Category: MPR

Experimental Observation of Zinc Dialkyl Dithiophosphate(ZDDP)-Induced Iron Sulphide Formation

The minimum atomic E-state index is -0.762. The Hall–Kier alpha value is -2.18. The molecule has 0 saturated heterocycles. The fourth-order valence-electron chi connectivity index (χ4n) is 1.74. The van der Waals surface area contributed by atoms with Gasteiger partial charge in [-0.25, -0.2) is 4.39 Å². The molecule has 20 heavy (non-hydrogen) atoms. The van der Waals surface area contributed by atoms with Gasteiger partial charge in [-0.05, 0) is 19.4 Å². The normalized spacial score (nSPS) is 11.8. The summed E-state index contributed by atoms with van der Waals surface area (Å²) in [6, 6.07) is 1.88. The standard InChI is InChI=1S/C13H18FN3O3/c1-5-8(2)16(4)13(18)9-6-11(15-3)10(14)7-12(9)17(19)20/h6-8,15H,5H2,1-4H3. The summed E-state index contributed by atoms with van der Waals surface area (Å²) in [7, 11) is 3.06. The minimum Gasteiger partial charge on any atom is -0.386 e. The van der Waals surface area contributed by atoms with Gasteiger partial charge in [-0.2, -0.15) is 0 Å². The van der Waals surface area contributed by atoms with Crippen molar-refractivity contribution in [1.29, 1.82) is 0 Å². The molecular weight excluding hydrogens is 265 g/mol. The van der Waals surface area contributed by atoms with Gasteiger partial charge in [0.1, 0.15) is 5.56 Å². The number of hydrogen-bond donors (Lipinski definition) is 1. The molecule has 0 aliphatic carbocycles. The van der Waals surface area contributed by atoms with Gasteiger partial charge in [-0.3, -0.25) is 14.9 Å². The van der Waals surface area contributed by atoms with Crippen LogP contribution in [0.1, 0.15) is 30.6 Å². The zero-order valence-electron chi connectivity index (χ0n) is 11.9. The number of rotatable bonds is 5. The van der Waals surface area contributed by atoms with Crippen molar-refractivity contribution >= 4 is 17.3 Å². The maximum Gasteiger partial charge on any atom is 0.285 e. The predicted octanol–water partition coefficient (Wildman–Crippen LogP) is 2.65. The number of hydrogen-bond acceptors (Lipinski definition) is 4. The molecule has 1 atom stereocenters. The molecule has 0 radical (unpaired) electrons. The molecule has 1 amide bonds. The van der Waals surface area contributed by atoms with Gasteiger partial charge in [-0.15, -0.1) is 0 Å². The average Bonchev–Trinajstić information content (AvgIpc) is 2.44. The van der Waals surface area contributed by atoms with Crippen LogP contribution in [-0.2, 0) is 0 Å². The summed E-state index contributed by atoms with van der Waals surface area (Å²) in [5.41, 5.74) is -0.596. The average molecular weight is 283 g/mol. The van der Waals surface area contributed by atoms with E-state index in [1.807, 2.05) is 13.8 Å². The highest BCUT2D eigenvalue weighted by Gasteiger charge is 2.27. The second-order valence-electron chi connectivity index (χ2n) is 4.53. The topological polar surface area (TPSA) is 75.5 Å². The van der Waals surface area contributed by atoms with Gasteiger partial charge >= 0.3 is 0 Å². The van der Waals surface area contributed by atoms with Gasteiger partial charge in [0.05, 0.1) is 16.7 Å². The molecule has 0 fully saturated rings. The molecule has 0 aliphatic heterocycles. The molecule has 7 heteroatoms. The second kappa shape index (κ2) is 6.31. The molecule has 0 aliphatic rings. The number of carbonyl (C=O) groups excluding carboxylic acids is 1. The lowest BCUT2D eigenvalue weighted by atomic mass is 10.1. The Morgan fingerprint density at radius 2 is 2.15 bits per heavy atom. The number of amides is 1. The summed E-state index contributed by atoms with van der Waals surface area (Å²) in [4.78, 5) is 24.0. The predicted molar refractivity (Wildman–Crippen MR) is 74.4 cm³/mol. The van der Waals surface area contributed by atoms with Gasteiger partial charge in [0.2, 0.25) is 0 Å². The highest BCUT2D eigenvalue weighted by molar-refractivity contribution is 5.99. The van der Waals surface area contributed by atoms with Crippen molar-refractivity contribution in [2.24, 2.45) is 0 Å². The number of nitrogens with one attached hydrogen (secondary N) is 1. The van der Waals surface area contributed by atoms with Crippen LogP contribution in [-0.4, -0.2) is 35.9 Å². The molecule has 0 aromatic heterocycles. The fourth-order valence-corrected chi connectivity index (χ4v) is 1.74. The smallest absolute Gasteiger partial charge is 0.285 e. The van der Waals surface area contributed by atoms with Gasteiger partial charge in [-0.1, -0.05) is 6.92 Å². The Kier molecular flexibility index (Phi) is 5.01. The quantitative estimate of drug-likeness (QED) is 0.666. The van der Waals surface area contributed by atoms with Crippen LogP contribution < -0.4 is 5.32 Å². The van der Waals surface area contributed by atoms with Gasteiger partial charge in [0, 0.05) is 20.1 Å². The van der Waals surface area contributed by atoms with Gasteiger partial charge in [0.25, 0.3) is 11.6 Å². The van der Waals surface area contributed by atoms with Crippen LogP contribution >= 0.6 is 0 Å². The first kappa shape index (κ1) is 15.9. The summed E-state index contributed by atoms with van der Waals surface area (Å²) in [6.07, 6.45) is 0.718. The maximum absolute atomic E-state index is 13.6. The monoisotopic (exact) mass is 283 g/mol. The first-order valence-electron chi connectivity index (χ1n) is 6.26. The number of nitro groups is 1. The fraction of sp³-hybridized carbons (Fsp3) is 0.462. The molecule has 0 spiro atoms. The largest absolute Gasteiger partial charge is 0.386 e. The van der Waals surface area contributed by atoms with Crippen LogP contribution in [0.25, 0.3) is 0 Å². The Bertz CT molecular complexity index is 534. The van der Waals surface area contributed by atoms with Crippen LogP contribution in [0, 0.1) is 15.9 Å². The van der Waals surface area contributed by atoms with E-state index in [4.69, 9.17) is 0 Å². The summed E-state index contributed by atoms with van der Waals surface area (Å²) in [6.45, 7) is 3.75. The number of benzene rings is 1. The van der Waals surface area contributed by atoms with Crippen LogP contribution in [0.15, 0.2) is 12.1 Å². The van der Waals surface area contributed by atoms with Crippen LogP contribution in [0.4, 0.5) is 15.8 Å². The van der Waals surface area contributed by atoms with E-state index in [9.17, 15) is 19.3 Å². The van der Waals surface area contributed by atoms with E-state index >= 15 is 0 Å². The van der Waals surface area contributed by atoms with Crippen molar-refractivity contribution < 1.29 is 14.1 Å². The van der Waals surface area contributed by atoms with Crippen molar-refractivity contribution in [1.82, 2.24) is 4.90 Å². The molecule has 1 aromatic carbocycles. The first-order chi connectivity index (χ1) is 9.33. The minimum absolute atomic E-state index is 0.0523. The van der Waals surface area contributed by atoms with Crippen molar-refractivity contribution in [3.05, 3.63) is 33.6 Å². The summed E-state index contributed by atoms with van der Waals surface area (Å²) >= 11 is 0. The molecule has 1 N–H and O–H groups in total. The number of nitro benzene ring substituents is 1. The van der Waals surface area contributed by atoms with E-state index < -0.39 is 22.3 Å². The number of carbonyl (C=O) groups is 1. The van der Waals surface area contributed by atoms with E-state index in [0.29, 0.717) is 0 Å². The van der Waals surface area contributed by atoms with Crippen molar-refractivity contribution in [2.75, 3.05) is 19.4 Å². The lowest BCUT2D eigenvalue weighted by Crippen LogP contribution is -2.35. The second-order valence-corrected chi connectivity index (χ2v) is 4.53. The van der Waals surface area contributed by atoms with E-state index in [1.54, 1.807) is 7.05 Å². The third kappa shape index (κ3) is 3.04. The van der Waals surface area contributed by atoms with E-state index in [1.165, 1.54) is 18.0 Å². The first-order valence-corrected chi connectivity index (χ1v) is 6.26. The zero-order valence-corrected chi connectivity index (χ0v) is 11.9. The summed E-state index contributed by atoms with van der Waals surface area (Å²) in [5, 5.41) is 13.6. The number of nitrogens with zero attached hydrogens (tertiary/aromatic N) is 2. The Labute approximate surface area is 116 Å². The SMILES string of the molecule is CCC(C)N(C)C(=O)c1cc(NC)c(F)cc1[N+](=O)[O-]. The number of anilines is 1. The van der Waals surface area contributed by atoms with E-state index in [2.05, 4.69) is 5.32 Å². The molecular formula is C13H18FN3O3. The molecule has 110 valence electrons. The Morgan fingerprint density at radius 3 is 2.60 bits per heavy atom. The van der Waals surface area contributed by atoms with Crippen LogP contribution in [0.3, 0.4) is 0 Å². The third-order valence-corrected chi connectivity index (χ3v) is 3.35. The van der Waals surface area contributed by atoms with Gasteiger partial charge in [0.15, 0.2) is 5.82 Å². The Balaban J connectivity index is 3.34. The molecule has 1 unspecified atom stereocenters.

Zinc dialkyl dithiophosphate (ZDDP) as a well-known anti-wear additive enhances the performance ofthe lubricant beyond its wear-protection action, through its anti-oxidant and Extreme Pressure (EP)functionality. In spite of over thirty years of research attempting to reveal the mechanism of action ofZDDP, there are still some uncertainties around the exact mechanisms of its action. This is especially thecase with the role of sulphide layer formed in the tribofilm and its impact on surface fatigue. Althoughiron sulphide on the substrate is hypothesised in literature to form as a separate layer, there has beenno concrete experimental observation on the distribution of the iron sulphide as a dispersed precipitate,distinct layer at the steel substrate or both. It remains to be clarified whether the iron sulphide layerhomogeneously covers the surface or locally forms at the surface. In the current study a cross sectionof the specimen after experiment was prepared and has been investigated with Transmission ElectronMicroscopy (TEM) and Energy-Dispersive X-ray (EDX) elemental analysis. A 5–10 nm iron sulphide layer isvisualised on the interface as a separate layer underneath the phosphate layer with an altered distributionof tribofilm elements near the crack site. The iron sulphide interface layer is more visible near the cracksite where the concentration of the sulphur is enhanced. Also, ZDDP elements were clearly detectedinside the crack with a varied relative concentration from the crack-mouth to the crack-tip. Sulphur ispresent inside the crack to a higher extent than in the bulk of the tribofilm.